At first, I found it interesting to hear references to place names that are becoming familiar to us. Later, this ‘apparent’ familiarity was more impactful when one is presented with the tragic histories and personal stories that are connected to these places.

I was most affected by the loneliness of these deaths. The loneliness that the individuals must have felt at being away from home and friends. The loneliness of isolation, and in many cases the loneliness of their deaths either at their own hand or at the hand of a stranger that saw them as the ‘other’.  Even the loneliness of their body in the river struck me as a terrible tragedy. And in many cases, the incompleteness that comes when we may never really know what happened to them in their final moments only added to their isolation in my mind.

This isolation, even when surrounded by people, as in the death of Robyn, profoundly affected me. The passing off of the responsibility from friend to friend when out drinking on her last night, the dragging of her unconscious body through the snow by a friend, the callous and thoughtlessness of the racist slurs from the whites in the passing car, and the being stepped over by a cousin in the hallway. Always surrounded by others, always alone.

— Henry, CEO

 

It seemed to me that every time I turned a page while reading Seven Fallen Feathers I was struck by a new thing. I was struck by the lack of clarity brought to any of the seven youth’s deaths. I was struck by the disdain others showed these young people, both in their lives and in their deaths. I was struck by how disturbing some of the scenes in the book were, and even more by how terrible it is that high school students live through disturbing scenes like these. I struggle to understand some of the actions taken by various people connected to these events and I struggle even more to understand some of the reactions people had towards these young kids who find themselves at a loss in the big city for the first time.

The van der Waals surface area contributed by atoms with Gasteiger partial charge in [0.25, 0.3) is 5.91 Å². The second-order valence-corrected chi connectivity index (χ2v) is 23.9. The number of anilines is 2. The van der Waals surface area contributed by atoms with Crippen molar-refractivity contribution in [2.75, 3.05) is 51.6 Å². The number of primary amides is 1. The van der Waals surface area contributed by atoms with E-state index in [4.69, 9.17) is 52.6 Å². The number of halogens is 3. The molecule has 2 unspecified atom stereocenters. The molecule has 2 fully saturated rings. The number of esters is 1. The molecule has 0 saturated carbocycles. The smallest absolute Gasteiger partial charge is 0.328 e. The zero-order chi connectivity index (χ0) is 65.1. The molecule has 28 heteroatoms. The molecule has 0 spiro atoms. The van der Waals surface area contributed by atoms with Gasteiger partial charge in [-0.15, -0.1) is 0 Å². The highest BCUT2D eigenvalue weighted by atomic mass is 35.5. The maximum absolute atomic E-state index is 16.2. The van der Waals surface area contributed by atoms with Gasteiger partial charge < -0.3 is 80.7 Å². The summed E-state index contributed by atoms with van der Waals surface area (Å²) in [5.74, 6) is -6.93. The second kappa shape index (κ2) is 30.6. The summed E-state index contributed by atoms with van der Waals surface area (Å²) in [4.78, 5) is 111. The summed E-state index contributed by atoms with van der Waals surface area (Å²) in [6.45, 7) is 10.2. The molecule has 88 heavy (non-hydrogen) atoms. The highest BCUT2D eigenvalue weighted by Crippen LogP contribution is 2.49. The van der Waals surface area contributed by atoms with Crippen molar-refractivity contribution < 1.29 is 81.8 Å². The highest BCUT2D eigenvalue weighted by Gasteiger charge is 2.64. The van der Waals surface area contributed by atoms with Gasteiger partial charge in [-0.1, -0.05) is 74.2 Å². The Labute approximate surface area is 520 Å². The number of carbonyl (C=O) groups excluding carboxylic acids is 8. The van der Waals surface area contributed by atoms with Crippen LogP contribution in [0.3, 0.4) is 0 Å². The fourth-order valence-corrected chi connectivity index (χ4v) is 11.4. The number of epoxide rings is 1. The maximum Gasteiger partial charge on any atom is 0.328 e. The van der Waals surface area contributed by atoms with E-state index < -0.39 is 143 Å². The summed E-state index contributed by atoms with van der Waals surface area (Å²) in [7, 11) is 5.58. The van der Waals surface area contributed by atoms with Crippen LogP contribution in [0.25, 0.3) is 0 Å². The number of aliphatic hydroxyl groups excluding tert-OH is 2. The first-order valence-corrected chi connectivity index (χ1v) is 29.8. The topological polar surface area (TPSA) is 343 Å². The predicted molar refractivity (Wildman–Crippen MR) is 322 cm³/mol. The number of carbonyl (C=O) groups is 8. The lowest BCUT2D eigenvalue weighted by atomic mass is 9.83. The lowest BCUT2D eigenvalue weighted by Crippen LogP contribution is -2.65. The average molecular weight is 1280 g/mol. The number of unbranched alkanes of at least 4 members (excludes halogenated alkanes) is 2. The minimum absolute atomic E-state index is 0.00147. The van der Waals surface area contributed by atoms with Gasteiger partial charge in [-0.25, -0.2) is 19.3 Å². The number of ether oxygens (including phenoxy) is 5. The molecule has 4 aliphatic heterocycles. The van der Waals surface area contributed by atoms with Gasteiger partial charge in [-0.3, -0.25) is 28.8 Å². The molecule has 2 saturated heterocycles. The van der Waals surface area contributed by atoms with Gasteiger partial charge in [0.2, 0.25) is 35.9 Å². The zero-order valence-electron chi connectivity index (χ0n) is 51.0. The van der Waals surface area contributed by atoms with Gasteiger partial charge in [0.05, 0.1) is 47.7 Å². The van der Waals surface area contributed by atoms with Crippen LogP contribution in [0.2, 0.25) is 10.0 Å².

I hope that this book will open the eyes of those whose job it is to create policy, to decide and allocate funding, to police the streets, and teach in schools. I hope that this book will open the eyes of everyone who sees an injustice taking place, and gives all Canadians a better look at our country. I hope that we will all stand up to find a way in which we can help make this situation better together.

— Rebecca, Education Account Lead

 

Just as I was on the plane leaving Thunder Bay, I started reading this book and could not put it down. The wealth of information shared in this book demonstrates that institutional violence, as it relates to colonialism in Canada, is still alive today. Talaga brings each of the teenagers’ stories to life, weaving in their families, their lives, and the consistent failure of the system to support them, before and after their deaths. As I read through each of their stories, I was shocked and could not believe that I hadn’t heard of most of these tragic events. How did their stories not make the headlines? How can we trust the system to protect each and every Canadian citizen when it is shaped by institutional racism? The book is heartbreaking and infuriating, but it does bring to light the need for change. I would recommend this book in a heartbeat to all Canadians who care about our past, and its effects on our present and future.

— Joelle, Education Training Manager

 

Have you read Seven Fallen Feathers as well? What were your thoughts? Email us to share what stuck with you after reading it.

This month we will be reading 21 Things You May Not Know About the Indian Act: Helping Canadians Make Reconciliation with Indigenous Peoples a Reality by Bob Joseph. We look forward to learning more about this huge, complex, and important piece of legislation that has such an impact on First Nations people and communities.

Are there any specific things you think we should pay attention to or discuss while we read this book? Do you have a suggestion for a book we should read in the future? Email us to let us know.